Status Quo: Comfortable, Yet Dangerous. Here’s How to Change It

10 Jun

Time and time again, I see organizations of all kinds, and in particular nonprofits, hoping to recapture results from another time by trying and retrying things that worked then. It’s an honest yet misguided trust in the idea that something known is more real – and better – than something unknown.

Yes, it is true that “back in the day” things were different. (Better, some say, and in some regards, that may be fair.)

Yet, we don’t live “back in the day,” we live now. And whether we love it or hate it, we humans have shifted our behaviors, attitudes, likes, and dislikes as the Now guides us.

To me, this is the definition of Status Quo:

Status Quo, n., Latin, for “We should probably change that.”

Status Quo is a secret traitor.

Status Quo wants you to ignore all signs and just “do what you’ve always done.”

While Status Quo whispers to us to “Keep doing what you’re doing, it’s always been this way,” what it really wants to tell us is different. It wants us to know,

“If you keep listening to me you will get the same results as every person, country, and organization who rested on their laurels — and didn’t listen to the people — did.” Which history tells us, is not what we want.

Status Quo, if it is being truthful, would secretly tell us to “Get out while you’re ahead! Try something new. Please!”

Why does this matter?

The future is made up of everything we do today. The faster we shift to flow and mesh with the people that matter to us and what they want, the more we participate in the future today.

If you look at the left side only, it’s an intriguing photo.  If you look at both sides together, one is much more striking and inspiring. Photo: Status Quo v. Now

Try this.

Ask yourself (and your team, or your board, or your group, or your friends or family) three questions, to follow.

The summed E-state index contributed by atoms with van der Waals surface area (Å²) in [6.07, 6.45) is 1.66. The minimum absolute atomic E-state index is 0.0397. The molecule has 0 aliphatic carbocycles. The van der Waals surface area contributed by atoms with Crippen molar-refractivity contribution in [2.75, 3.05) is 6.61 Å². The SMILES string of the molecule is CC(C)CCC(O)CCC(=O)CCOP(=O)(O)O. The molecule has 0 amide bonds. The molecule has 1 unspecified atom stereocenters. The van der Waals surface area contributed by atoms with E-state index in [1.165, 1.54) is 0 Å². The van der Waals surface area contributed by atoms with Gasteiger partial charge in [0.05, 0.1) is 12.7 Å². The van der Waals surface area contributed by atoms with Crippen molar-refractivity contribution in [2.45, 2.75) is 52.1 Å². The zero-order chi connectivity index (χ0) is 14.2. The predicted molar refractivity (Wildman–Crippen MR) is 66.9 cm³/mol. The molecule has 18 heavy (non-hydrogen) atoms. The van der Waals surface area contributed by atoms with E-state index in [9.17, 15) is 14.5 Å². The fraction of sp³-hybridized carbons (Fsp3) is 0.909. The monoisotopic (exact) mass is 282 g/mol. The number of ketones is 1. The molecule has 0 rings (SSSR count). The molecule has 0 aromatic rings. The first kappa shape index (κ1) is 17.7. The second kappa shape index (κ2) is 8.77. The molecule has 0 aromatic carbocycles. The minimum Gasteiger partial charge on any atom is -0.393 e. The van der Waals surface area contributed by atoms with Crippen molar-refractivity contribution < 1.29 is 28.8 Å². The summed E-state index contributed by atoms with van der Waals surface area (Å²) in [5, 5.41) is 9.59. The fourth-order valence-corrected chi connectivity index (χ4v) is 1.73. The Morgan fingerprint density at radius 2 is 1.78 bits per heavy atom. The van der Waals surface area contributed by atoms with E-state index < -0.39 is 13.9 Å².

Take the answers, and ask yourself how Status Quo feels about them. Also ask yourself what Status Quo would secretly tell you about them.

Also ask yourself what Sheryl Sandberg, Elon Musk, Richard Branson, Lucy Peng, Jeff Bezos, Angela Merkel, Warren Buffett, Margaret Thatcher, Sergey Brin, Melinda Gates, Steve Jobs, Bill Gates, Nelson Mandela, Marissa Mayer, Peter Thiel, Ghandi, Ariana Huffington, Xi Jinping, Mary Meeker, DaVinci, Meg Whitman, Jack Ma, Oprah Winfrey, Mary Barra, Stephen Hawking, and your personal favorite hero (from now or the past) from business, nonprofit, or family and friends would say.

The three questions:

  1. If we had a magic wand, what would we make happen immediately?

  2. If we had to determine our future by stopping one thing and starting one thing, what would those be?

  3. If we had unlimited time and money, what would be the main thing we would be doing?

All of these questions get to the heart of what matters; what’s important. None of them allow for Status Quo, because they are all in the future.  Because all are based on nothing we’re doing right now.

What we’re doing right now is getting us what we are getting right now. It cannot get us to the places in these questions, because they are in the future, where Status Quo is not likely to survive.

Questions are the root of all answers.

Ask these questions as a starting point to reflect on what’s possible – and what is very likely not possible with Status Quo, aka what’s happening today.

I’d love to hear from you about any ideas or insights! Please leave a comment or connect with me @CharityIdeas on Twitter or on LinkedIn.








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